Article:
Perhaps one of Rudolf Steiner's most controversial statements in the field of science and medicine is that there is no difference between motor and sensory nerves and that, in fact, all nerves are sensory nerves.

In my upcoming book Fourfold Healing, I go so far as to say that this controversial statement is key to the understanding and treatment of all neurological diseases confronting us today. So, how can we make sense out of these words of Rudolf Steiner?

A basic concept taught to all doctors and scientists who study mammalian nervous systems, is that the peripheral nervous system is divided into two distinct components. The first, the motor nerves (also called neurons) run from the spinal column to the muscles. The second, sensory nerves, run in the opposite direction, that is, from the periphery (muscles) to the central nervous system situated in the spine. The functions of these two types of nerve are considered completely opposite even though anatomically identical.

The function of motor nerves, it is believed, is to carry impulses from brain to muscle for movement to occur. The important point here is that the direction of the signal is toward the periphery. This means that the origin of movement is in the brain, not where Steiner puts it, in the will forces.

Sensory nerves, the thinking goes, carry signals from the periphery to the brain, informing the nervous system about such things as temperature, or painful sensations. Steiner's view, however, is that all nerves are sensory nerves, and that even in the case of movement, it is the will forces that move the muscles. The brain merely senses movement. It can never initiate it.

Modern science tries to prove a distinction between sensory and motor nerves by the proven fact that movement can actually be produced in the brain and central nervous system. If you electrically stimulate a certain part of your brain your hand will contract. If you tap on your knee in the correct spot your lower leg will contract. Many similar examples seem to prove that the direction of the impulses in these motor (movement) nerves is indeed from the center to the periphery. Steiner counters by saying that such artificial experiments in no way reflect what actually happens in the human being and that, specifically, the part of the brain that seems to initiate the movement actually just senses the movement initiated by the will forces.

After years of pondering this question, I conclude that there is no way to definitively settle this issue by looking at such contrived experiments. They lead us away from looking at the real issue, which is Steiner's threefold concept of the human being and the role the nervous system plays in our lives.

In anthroposophical terms, the nerve-sense pole is the part of our threefold organization responsible for the perception of the outer world. As such, it is an essentially passive collector of information. The soul force that this nerve-sense pole brings to bear is thinking which, according to Steiner, is another example of perception, rather than activity. That is; when our nervous system functions properly we can perceive clear and true thoughts minus any distortion. Anyone can perceive the laws of mathematics. These thoughts are not independent creations but perceptions of truths that exist in the world. To think clearly, we must learn to perceive accurately, and not let our own feelings or doings get in the way.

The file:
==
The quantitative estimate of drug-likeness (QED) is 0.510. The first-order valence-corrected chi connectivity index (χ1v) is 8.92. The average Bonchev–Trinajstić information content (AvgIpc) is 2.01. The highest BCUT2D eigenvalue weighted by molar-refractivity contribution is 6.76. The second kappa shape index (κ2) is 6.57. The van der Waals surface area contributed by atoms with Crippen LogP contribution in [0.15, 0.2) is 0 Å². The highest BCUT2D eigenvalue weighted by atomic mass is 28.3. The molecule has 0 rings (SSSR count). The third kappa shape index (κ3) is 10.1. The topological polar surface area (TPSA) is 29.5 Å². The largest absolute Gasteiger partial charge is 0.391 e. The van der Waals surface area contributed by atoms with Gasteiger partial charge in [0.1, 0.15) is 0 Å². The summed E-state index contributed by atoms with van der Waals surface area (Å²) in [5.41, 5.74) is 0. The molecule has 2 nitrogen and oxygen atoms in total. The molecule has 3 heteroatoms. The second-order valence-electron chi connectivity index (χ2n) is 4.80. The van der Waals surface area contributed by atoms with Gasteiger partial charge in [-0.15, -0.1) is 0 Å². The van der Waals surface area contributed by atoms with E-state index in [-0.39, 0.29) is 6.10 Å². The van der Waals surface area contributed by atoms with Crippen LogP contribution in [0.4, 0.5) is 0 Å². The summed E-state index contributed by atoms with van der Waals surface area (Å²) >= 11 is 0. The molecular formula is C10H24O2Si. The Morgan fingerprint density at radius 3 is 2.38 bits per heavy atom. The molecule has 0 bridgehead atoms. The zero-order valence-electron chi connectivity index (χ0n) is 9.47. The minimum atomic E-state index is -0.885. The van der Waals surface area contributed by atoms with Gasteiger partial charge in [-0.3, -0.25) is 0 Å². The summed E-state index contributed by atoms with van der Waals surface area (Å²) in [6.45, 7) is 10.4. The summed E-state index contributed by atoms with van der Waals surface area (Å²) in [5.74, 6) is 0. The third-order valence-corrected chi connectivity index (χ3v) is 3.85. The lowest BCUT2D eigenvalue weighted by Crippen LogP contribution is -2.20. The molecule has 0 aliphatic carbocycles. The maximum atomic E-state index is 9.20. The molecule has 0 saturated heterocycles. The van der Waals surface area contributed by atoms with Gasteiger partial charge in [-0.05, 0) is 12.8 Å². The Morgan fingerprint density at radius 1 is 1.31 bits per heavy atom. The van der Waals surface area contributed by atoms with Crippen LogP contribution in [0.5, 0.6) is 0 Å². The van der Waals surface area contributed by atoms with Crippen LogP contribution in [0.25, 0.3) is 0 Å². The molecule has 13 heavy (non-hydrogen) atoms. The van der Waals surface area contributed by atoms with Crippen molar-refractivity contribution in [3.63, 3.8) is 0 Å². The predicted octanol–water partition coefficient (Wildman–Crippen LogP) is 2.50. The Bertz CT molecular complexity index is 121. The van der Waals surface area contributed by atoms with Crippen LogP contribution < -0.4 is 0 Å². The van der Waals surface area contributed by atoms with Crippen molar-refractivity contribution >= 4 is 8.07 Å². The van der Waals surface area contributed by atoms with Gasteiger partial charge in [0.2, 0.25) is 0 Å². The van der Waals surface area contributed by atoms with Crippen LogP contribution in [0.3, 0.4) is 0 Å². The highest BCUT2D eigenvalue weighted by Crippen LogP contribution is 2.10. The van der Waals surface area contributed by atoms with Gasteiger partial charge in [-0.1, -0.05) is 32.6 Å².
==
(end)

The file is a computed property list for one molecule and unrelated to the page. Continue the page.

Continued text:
In contrast, the metabolic-limb system is an active soul force whereby we impress our own nature on the world. I move, shape the earth, plant a garden, or create art with the forces of my limbs, under the guidance of my ego. With these will forces I make my mark on the world. This the nerve-sense pole never does. It perceives, thereby giving us information about the world around us, and information even about our own movements.

Goethe, who argued for a similar view of the nervous system, claims that the light determines the shape, form and function of the eye. It is in this statement that we begin to see the link between Steiner's conception of the nervous system as a perceiving "organ" and various neurological diseases. As Goethe says, the quality of the world we perceive determines the quality or health of the various sense organs. If we are continually exposed to abnormal light sources, such as computer or TV light waves, in time the organ of perception of light will grow weak and ill. If we continually are exposed to artificial and chemical flavorings, our ability to perceive tastes will atrophy, and living in a culture that is replete with distorted, untrue thoughts, isn't it any wonder that many people have lost the sense for truth?

Steiner and Goethe teach us that the health of the nervous system lies primarily in what it is exposed to. To put it another way, all illnesses of the nervous system are environmentally caused. Modern science has even pointed this out in some instances such as the connection between various agricultural products and deterioration of the nervous system. The therapy of neurological problems therefore must include surrounding oneself with that which is beautiful and true: food that is real, live rather than electronic music, and perhaps most importantly, people and ideas that ring of truth, not the distortions and lies that are the usual daily fare of modern life. Our nervous system integrates all that we are exposed to, and all that we do. It feeds these images down to our heart, and out of these precepts we fashion our lives on earth.


By Tom Cowan

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